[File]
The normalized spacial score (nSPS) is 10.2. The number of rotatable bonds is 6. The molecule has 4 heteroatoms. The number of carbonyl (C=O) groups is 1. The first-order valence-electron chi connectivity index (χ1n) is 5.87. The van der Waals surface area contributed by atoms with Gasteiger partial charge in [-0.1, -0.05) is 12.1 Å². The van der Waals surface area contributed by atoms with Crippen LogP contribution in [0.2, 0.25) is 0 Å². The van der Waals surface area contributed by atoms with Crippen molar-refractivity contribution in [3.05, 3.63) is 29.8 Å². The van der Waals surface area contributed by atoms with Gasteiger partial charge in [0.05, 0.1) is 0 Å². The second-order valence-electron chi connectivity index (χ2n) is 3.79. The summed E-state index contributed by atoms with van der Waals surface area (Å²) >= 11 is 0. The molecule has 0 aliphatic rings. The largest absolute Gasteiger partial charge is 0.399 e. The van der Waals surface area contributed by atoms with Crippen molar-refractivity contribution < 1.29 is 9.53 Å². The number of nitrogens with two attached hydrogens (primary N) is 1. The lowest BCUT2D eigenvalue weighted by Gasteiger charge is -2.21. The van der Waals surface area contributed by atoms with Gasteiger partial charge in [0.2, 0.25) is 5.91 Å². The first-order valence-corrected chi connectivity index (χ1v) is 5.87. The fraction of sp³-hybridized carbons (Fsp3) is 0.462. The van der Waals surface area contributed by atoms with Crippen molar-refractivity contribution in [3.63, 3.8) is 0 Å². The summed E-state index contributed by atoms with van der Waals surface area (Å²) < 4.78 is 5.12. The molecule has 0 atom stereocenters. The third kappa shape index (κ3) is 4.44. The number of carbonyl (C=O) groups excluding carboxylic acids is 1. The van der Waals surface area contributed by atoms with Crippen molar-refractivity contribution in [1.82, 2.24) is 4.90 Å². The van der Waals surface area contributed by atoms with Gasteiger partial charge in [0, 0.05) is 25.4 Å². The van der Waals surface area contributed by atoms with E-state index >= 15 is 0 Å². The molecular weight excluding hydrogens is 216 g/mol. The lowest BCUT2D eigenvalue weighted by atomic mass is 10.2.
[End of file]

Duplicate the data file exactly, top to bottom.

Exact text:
The normalized spacial score (nSPS) is 10.2. The number of rotatable bonds is 6. The molecule has 4 heteroatoms. The number of carbonyl (C=O) groups is 1. The first-order valence-electron chi connectivity index (χ1n) is 5.87. The van der Waals surface area contributed by atoms with Gasteiger partial charge in [-0.1, -0.05) is 12.1 Å². The van der Waals surface area contributed by atoms with Crippen LogP contribution in [0.2, 0.25) is 0 Å². The van der Waals surface area contributed by atoms with Crippen molar-refractivity contribution in [3.05, 3.63) is 29.8 Å². The van der Waals surface area contributed by atoms with Gasteiger partial charge in [0.05, 0.1) is 0 Å². The second-order valence-electron chi connectivity index (χ2n) is 3.79. The summed E-state index contributed by atoms with van der Waals surface area (Å²) >= 11 is 0. The molecule has 0 aliphatic rings. The largest absolute Gasteiger partial charge is 0.399 e. The van der Waals surface area contributed by atoms with Crippen molar-refractivity contribution < 1.29 is 9.53 Å². The number of nitrogens with two attached hydrogens (primary N) is 1. The lowest BCUT2D eigenvalue weighted by Gasteiger charge is -2.21. The van der Waals surface area contributed by atoms with Gasteiger partial charge in [0.2, 0.25) is 5.91 Å². The first-order valence-corrected chi connectivity index (χ1v) is 5.87. The fraction of sp³-hybridized carbons (Fsp3) is 0.462. The van der Waals surface area contributed by atoms with Crippen molar-refractivity contribution in [3.63, 3.8) is 0 Å². The summed E-state index contributed by atoms with van der Waals surface area (Å²) < 4.78 is 5.12. The molecule has 0 atom stereocenters. The third kappa shape index (κ3) is 4.44. The number of carbonyl (C=O) groups excluding carboxylic acids is 1. The van der Waals surface area contributed by atoms with Crippen molar-refractivity contribution in [1.82, 2.24) is 4.90 Å². The van der Waals surface area contributed by atoms with Gasteiger partial charge in [0, 0.05) is 25.4 Å². The van der Waals surface area contributed by atoms with E-state index >= 15 is 0 Å². The molecular weight excluding hydrogens is 216 g/mol. The lowest BCUT2D eigenvalue weighted by atomic mass is 10.2.